David Crawford, Managing Director at Cellnex UK, looks at the opportunities of this exciting new era of ultra-fast connectivity, and explores the key considerations for deploying 5G at scale.
Having played a significant part in the roll-out of 4G, Cellnex is once again at the heart of change; working with customers and partners to accelerate 5G adoption across the UK. While this is a major task, we are perfectly placed to deliver. We are leveraging our nationwide portfolio of shared sites, repeatable processes and proven deployment capabilities to help Mobile Network Operators (MNOs) deliver this transformational technology cost efficiently and at pace.
With all four UK Mobile Network Operators already operating 5G networks, a lightning fast mobile future is very much here. Behind the scenes, both in Cellnex and across the wider telecoms sector, work has been underway for some time to ensure this step up from 4G happens as smoothly and quickly as possible.
Each step between the first generation of mobile connectivity and where we are today has brought its own significant changes. Since the basic analogue voice services of the 1980s, we’ve seen huge and continuous improvements in coverage and capacity, the introduction of new digital generations, and of course, the advent, rise and ubiquitous adoption of the mobile internet.
Even with all this progress in mind, the revolution (and the speeds) we expect from 5G is unprecedented. To put it into context, assuming a 5G download speed of 10Gbps, it would take less than 10 seconds to download an entire HD film.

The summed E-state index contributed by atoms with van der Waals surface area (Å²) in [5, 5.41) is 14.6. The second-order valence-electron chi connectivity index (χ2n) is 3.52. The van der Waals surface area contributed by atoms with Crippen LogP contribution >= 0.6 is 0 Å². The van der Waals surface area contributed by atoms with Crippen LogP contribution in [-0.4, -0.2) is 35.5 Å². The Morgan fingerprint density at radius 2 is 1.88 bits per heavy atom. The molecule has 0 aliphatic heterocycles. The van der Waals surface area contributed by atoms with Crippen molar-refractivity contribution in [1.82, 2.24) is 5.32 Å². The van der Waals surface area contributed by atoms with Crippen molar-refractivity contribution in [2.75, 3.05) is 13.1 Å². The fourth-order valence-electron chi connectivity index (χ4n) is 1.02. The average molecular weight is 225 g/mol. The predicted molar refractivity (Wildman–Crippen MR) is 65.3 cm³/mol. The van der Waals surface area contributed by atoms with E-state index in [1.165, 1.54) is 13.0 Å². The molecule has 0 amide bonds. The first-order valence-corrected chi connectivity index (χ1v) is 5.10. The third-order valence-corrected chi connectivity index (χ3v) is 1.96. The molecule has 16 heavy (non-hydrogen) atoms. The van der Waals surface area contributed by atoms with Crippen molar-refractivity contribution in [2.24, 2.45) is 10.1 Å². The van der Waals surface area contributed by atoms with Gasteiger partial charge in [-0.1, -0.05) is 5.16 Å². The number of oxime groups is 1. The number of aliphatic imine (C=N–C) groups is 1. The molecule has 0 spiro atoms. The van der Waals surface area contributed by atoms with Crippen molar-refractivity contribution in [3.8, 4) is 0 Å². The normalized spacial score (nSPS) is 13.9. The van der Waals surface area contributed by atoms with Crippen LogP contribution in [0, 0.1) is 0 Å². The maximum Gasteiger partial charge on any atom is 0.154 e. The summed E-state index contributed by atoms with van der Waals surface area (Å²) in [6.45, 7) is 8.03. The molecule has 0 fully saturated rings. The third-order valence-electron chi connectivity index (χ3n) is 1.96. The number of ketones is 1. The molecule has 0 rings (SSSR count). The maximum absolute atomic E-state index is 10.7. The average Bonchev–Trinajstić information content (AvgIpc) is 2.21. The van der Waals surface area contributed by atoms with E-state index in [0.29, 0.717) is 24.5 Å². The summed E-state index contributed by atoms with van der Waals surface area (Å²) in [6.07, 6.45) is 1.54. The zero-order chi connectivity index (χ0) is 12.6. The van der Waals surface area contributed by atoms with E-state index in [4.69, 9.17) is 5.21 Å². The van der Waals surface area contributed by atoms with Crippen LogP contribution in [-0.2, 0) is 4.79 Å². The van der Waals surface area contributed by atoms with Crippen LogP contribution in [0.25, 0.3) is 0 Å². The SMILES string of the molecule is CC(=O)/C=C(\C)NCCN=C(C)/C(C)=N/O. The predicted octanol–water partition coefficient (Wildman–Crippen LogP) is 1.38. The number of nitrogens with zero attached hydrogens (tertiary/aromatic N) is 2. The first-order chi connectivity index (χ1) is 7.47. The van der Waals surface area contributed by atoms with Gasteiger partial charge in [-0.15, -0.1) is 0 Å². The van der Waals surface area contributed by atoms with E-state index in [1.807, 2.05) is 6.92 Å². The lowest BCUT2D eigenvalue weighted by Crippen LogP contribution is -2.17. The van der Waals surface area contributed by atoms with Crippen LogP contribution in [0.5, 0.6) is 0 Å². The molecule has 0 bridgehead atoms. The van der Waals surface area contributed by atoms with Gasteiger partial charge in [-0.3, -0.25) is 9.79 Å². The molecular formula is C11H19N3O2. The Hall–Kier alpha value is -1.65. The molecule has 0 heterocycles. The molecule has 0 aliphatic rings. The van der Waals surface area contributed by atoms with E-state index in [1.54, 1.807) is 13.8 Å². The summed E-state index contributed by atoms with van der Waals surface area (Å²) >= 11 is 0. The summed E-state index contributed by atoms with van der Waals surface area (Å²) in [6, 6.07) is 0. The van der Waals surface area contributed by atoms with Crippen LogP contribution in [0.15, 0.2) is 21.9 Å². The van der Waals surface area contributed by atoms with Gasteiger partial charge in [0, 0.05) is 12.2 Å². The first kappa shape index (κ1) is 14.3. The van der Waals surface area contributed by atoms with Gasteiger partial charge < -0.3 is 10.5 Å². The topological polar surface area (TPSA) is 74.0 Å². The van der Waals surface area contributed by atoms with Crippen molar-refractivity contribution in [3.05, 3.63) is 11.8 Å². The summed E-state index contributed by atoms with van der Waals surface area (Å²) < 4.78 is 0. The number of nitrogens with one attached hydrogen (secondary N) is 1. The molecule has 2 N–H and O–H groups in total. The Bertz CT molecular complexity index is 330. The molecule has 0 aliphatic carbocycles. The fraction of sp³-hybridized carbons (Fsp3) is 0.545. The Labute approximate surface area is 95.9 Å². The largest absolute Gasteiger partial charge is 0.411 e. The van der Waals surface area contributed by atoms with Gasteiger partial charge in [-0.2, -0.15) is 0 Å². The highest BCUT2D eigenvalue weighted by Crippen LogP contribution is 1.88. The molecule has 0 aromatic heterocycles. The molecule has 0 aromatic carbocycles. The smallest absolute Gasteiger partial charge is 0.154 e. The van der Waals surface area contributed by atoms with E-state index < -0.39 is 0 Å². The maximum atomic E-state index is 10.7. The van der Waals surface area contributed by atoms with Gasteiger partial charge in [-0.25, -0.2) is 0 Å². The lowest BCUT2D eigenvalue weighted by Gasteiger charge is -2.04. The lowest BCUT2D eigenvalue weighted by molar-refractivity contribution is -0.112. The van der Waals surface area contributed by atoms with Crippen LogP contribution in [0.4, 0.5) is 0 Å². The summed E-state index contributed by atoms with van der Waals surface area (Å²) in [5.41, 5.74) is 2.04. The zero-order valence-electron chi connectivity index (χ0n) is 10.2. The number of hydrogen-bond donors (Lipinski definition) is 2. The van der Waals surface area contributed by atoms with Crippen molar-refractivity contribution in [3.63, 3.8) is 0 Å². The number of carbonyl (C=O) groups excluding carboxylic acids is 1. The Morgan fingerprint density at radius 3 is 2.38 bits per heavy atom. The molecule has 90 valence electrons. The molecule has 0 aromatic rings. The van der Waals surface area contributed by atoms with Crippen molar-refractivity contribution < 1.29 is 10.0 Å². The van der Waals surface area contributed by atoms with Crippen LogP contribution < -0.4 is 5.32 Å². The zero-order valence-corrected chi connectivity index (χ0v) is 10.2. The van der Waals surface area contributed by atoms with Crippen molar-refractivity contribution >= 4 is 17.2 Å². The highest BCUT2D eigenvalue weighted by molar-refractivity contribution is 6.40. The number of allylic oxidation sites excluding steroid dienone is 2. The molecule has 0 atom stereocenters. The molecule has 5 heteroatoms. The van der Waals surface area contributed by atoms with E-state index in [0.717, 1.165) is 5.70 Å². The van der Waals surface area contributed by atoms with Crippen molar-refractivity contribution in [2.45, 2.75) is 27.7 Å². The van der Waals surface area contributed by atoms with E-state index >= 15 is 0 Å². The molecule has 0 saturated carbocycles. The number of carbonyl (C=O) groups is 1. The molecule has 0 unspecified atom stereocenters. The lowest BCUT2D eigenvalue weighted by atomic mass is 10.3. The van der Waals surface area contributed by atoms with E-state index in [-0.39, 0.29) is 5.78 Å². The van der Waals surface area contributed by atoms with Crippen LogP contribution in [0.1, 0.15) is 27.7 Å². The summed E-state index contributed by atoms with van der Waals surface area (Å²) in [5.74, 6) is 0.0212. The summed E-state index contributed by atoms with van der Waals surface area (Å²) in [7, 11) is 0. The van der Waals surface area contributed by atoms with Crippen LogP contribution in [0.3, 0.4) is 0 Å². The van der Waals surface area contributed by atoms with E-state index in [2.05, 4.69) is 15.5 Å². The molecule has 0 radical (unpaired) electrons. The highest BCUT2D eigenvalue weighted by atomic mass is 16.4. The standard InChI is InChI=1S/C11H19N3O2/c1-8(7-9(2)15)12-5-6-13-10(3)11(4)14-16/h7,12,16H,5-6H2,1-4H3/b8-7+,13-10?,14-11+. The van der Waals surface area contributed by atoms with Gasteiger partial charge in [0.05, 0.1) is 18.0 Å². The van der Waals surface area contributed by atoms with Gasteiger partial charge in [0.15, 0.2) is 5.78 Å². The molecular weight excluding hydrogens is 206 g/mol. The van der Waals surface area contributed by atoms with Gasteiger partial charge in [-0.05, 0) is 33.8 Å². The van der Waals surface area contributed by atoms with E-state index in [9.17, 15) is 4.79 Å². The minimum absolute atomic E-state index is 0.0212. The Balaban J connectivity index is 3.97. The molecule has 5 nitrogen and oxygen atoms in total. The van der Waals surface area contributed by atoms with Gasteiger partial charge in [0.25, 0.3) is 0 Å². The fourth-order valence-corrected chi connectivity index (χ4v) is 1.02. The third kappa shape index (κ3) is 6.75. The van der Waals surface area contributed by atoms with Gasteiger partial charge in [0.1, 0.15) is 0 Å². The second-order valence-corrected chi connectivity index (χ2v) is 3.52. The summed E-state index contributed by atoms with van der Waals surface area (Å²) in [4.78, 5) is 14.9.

While ‘real world’ speeds may not get this high for some time, our experience working with Samsung to deliver the first ever ‘5G’ Fixed Wireless Access (FWA) trial in London back in 2017 certainly highlighted the technology’s massive potential.
Here, we demonstrated data speeds in excess of 1Gbps, along with latency levels of sub 5ms. It was clear back then (as it is today) that the technology will deliver huge improvements in connectivity and create significant opportunities for businesses and consumers.
But realising 5G’s potential is a considerable task and will require significant improvements to infrastructure, technology and even bureaucracy. Here we look at the key considerations for success.
With speeds and data consumption both poised to rise dramatically, we are having to expand and update our infrastructure to cope for the future. Flexibility will be key too. Rather than rely only on large roadside towers, colossal demand across busy cities and suburban areas require the installation of thousands of outdoor Small Cells – tiny mobile units mounted to lamp posts and other street furniture. Deploying these at street level, as Cellnex has done hundreds of times in London, requires investment and collaboration throughout the sector, involving ourselves, asset owners and Mobile Network Operators (MNOs).
The full transition to 5G is about more than just an increase in asset numbers – it is important to look at how our infrastructure operates and how it supports this fast maturing technology. We have worked (and continue to do so) behind the scenes to explore new ways to provide the reliable, superfast connectivity MNO customers expect.
As we move beyond ‘Standard MIMO’ (Multiple-Input/Multiple Output), deployment of ‘Massive MIMO’ – where tens or even hundreds of antennas and terminals are used to achieve even greater efficiency and throughput – will be a key enabler of an enhanced data experience.